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Member Since 20 Mar 2003
Offline Last Active Today, 03:25 AM

Posts I've Made

In Topic: Blackhole internal space

09 November 2015 - 02:51 AM

I am no physicist. I just had an idea. Only good things come from solving equations. Yes I guess its conjecturing not hypothesizing.

In Topic: Blackhole internal space

09 November 2015 - 01:55 AM

Has anybody ever tried plotting the gravitational motion along a straight path, for all acceptable values? Somebody must have already solved the Taylor series, so why am I expecting to find anything. But I want to see what I will get. So don't want to do this. I will gather the patience. Might take a few days. Help greatly appreciated.

Look at this beast!

y(x) = 0 + ( sigma n={2} to {inf} ((n-1)! * 1/n! * x^n * 1/( 2-y(n-1) )^n) )

Also, a bulb trajectory is still calculated even with absolute radius, except it is flipped upside and doesn't flow continuously.

In Topic: Blackhole internal space

08 November 2015 - 10:01 PM

The diplacement of a gravity wave is only known after it reaches the observer forward in time. The displacement in space between the time extremity farthest behind along the space-time trajectory to the extremity closest is negative. The time extremity is where the singularity begins, and time slows down. My point is that radius is tied to gravity in the force of gravity equation, and a negative displacement means the gravity wave originating closer in space happened farther in the past along the space-time trajectory (farther in the time past as experienced outside by an observer that passed through the loop, but not in the time past by an observer that did not follow the same space-time trajectory loop).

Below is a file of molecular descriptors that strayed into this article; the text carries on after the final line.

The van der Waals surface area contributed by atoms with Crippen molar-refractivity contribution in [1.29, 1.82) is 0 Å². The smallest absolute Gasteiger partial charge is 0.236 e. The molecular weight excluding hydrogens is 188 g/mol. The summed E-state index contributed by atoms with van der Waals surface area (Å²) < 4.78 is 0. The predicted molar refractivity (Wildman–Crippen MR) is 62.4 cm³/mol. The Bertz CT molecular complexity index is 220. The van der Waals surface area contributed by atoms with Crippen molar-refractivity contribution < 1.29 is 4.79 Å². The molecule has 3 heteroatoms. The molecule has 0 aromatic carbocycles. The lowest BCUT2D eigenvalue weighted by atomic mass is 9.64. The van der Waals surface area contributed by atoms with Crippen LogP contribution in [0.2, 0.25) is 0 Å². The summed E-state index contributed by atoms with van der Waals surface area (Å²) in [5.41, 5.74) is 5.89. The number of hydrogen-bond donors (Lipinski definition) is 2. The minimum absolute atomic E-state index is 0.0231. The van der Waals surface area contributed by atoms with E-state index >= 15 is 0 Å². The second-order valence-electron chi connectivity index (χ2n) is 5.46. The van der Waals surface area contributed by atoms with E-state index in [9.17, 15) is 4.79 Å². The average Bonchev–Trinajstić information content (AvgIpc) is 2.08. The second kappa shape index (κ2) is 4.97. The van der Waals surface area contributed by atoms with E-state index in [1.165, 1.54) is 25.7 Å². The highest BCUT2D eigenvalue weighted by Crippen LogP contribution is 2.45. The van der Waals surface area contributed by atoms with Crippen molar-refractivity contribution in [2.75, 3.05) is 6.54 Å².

[edit] Not time extremity, that is a time interval. The space interval as measured at an observation point t=2 x=4 above, is |1-4|, going forward along the space-time trajectory, but both space-time trajectories intersect, and it appears as though time just stops on the outside until the inner loop completes... Any event that happened along the loop, originating at the intersection, then, would instantaneously propagate to the intersection, and it would appear gravity waves from both space extremities happen at the same time?
Maybe the important point is not negative radius. That's an interpretation of this plot, but things don't come out of blackholes as we all know.

In Topic: Blackhole internal space

08 November 2015 - 09:06 PM

Circumference, call it displacement if that fits better. Negative radius is then a negative displacement in space measuring from the extremity closest in time.



In Topic: Blackhole internal space

08 November 2015 - 08:20 PM

If you don't believe what I say, prove my math wrong. Wait until I solve the Taylor series for gravitational motion along a straight path. Blackhole singularities have 0 volume, or undefined volume, so isn't it possible they have negative radius? That's what the plot would indicate, although it might change after I solve it fully. Right now it' definitely wrong because it doesn't fall towards the gravity source.